Shirley Arayan Education is not just for the young
When you think of the word education what do you think about? Children just starting school, perhaps, or young people heading off for college or university?
Actually education is open to all of us whether we are nine or 99 and I try to keep abreast of the latest trends in hobbies and interests as, here at Norton Radstock College, quite often we will devise a course to suit.
Take mobile phones for example. For many they are an essential part of life but there are those who don't know how to switch it on, let alone text or browse the internet.
We have held short courses on how to use a mobile and you'd probably be surprised at just how many people attend.
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Some have been given one as a gift by a well-meaning relative but the recipient has no idea how to use it.
As a result of their success we have introduced other IT-based short courses such as how to buy on eBay and how to use Skype.
Similarly with the number of people keeping chickens at home on the increase we have linked up with Farrington's Farm Shop to help teach the skills needed to create a poultry house and care for chickens.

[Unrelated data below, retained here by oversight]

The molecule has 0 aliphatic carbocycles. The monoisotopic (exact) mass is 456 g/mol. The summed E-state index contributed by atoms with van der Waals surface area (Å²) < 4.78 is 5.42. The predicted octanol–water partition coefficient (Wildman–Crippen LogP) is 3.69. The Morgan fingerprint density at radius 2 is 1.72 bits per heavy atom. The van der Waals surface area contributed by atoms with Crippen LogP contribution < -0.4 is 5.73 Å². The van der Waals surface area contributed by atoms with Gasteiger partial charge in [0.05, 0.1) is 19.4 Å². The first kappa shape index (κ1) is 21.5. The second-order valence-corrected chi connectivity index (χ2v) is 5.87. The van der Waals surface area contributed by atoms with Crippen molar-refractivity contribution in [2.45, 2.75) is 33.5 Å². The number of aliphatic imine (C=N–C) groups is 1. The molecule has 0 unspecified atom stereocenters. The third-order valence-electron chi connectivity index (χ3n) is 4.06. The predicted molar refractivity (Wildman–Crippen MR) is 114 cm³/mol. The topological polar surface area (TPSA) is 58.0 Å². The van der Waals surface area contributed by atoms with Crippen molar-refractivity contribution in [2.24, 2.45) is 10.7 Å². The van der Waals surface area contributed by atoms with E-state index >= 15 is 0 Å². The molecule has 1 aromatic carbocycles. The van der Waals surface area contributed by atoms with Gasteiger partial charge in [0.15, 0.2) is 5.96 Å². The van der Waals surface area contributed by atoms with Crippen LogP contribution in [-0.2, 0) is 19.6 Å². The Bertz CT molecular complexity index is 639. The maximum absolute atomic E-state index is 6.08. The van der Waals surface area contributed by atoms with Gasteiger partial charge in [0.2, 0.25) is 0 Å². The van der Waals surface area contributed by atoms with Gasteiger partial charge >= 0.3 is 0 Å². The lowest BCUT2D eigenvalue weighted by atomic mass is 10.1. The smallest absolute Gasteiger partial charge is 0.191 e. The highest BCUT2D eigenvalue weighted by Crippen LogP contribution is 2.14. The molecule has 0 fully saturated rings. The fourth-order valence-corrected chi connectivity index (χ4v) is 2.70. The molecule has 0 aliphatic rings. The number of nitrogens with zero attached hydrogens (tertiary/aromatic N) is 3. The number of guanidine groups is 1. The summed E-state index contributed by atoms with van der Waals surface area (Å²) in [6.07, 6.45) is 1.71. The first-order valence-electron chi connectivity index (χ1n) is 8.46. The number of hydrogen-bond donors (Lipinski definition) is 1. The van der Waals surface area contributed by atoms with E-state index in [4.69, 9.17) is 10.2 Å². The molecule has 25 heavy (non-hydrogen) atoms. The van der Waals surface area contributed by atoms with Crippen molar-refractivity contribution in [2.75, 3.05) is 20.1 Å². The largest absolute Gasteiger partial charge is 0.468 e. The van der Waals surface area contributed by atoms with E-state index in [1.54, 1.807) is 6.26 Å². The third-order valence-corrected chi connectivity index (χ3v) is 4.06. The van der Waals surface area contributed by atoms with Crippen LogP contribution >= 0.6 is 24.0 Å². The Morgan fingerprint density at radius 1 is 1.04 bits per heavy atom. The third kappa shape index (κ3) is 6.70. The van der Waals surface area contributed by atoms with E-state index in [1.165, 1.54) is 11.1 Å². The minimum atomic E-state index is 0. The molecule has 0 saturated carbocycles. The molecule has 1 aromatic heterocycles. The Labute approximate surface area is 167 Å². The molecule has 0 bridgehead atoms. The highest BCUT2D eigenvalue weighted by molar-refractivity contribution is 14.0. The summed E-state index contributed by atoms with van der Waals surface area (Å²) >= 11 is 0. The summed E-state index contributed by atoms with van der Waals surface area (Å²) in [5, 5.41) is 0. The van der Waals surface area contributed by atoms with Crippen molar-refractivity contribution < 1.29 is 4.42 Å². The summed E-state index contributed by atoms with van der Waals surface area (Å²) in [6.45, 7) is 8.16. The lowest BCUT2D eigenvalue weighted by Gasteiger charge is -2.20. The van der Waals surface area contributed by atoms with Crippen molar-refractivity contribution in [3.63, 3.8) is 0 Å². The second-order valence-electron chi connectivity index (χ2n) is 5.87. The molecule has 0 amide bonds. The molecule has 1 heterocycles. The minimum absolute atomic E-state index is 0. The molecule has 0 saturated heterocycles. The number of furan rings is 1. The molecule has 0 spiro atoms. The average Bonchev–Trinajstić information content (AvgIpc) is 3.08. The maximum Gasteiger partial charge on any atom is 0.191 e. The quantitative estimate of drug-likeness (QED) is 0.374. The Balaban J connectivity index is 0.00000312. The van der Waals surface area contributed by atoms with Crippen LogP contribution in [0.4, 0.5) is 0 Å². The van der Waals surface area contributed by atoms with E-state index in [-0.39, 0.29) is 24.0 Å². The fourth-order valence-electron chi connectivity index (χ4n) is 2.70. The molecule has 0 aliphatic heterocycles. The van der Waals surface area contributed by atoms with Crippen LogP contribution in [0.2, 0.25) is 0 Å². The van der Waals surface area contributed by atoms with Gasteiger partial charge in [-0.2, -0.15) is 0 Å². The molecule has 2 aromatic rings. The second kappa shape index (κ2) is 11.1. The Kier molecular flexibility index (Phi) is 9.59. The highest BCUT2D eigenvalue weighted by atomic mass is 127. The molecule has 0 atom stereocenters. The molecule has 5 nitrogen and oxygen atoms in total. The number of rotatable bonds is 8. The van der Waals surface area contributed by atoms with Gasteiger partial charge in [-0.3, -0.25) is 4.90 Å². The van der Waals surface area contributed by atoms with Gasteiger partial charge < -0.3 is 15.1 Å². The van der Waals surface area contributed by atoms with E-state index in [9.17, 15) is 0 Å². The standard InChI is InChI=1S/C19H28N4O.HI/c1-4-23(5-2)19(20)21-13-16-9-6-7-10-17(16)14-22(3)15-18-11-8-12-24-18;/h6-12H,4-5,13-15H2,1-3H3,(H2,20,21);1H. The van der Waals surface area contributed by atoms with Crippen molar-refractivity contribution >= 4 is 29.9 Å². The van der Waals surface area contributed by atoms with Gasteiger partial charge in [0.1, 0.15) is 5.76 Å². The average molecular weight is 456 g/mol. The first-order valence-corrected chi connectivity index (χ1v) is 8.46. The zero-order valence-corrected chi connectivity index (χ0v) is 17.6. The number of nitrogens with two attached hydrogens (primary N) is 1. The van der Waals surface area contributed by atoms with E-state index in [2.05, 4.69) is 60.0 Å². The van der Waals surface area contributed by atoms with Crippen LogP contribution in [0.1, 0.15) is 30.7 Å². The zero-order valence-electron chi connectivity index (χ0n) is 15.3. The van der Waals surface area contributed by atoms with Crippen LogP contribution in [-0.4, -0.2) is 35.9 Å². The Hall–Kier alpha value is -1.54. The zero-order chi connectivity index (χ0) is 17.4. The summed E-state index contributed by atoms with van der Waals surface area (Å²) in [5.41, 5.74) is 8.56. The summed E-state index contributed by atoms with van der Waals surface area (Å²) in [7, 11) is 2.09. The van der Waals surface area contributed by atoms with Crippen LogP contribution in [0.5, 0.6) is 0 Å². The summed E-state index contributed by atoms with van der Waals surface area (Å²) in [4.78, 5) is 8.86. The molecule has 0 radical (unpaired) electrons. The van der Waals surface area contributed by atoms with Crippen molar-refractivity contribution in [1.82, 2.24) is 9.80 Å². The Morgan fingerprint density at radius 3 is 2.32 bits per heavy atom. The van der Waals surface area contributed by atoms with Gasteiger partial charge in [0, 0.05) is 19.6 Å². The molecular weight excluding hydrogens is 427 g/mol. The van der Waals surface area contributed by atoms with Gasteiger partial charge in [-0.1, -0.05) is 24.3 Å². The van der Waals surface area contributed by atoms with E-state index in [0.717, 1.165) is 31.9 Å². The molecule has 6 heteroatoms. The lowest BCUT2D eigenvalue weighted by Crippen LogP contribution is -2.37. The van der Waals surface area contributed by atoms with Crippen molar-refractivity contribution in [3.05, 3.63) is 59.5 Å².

Knowing how to look after an animal – of whatever breed – is vital, and while we teach young people wanting careers working with animals on full-time courses and apprenticeships we think it's important to extend animal care lessons to the community.
And the community is a key word for any college. We are part of many communities – students, parents, neighbours, local employers and partners.
We also have to remember that learning isn't always about getting a qualification or extending a career.
It can also be for leisure, to find out how to do something you have always wanted to do but not known how to go about it, or simply to get a basic understanding of how something works.
Which is why as well as producing a guide to career related qualifications and skills, we have produced a separate leisure learning one with lots of short courses covering topics such as for buying goods online, restoring furniture, digital editing, dressmaking, restoring classic cars, pottery, carpentry and the list goes on.
It's about making learning interesting and accessible; making new friends as well as discovering something new.
Going back to being part of the communities we serve, we also hold courses off main campus and use other sites and venues.
Why don't you try it?
Shirley Arayan is Principal at Norton Radstock College, in Somerset